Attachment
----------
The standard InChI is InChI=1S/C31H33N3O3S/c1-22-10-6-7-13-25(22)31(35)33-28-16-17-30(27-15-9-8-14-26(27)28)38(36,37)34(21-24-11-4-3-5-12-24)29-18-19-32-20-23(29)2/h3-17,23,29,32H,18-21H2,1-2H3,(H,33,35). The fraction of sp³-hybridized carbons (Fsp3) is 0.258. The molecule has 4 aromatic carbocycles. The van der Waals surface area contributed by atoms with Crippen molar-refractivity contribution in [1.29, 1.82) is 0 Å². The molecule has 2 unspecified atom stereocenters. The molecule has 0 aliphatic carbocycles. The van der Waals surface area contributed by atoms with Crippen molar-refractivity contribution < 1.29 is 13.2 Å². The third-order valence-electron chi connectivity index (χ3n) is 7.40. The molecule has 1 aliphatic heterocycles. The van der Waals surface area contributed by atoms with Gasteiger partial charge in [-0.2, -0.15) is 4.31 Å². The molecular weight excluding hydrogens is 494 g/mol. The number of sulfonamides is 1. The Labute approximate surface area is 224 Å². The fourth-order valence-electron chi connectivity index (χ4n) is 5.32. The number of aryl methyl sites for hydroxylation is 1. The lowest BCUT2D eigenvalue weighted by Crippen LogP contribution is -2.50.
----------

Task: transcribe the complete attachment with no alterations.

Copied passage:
The standard InChI is InChI=1S/C31H33N3O3S/c1-22-10-6-7-13-25(22)31(35)33-28-16-17-30(27-15-9-8-14-26(27)28)38(36,37)34(21-24-11-4-3-5-12-24)29-18-19-32-20-23(29)2/h3-17,23,29,32H,18-21H2,1-2H3,(H,33,35). The fraction of sp³-hybridized carbons (Fsp3) is 0.258. The molecule has 4 aromatic carbocycles. The van der Waals surface area contributed by atoms with Crippen molar-refractivity contribution in [1.29, 1.82) is 0 Å². The molecule has 2 unspecified atom stereocenters. The molecule has 0 aliphatic carbocycles. The van der Waals surface area contributed by atoms with Crippen molar-refractivity contribution < 1.29 is 13.2 Å². The third-order valence-electron chi connectivity index (χ3n) is 7.40. The molecule has 1 aliphatic heterocycles. The van der Waals surface area contributed by atoms with Gasteiger partial charge in [-0.2, -0.15) is 4.31 Å². The molecular weight excluding hydrogens is 494 g/mol. The number of sulfonamides is 1. The Labute approximate surface area is 224 Å². The fourth-order valence-electron chi connectivity index (χ4n) is 5.32. The number of aryl methyl sites for hydroxylation is 1. The lowest BCUT2D eigenvalue weighted by Crippen LogP contribution is -2.50.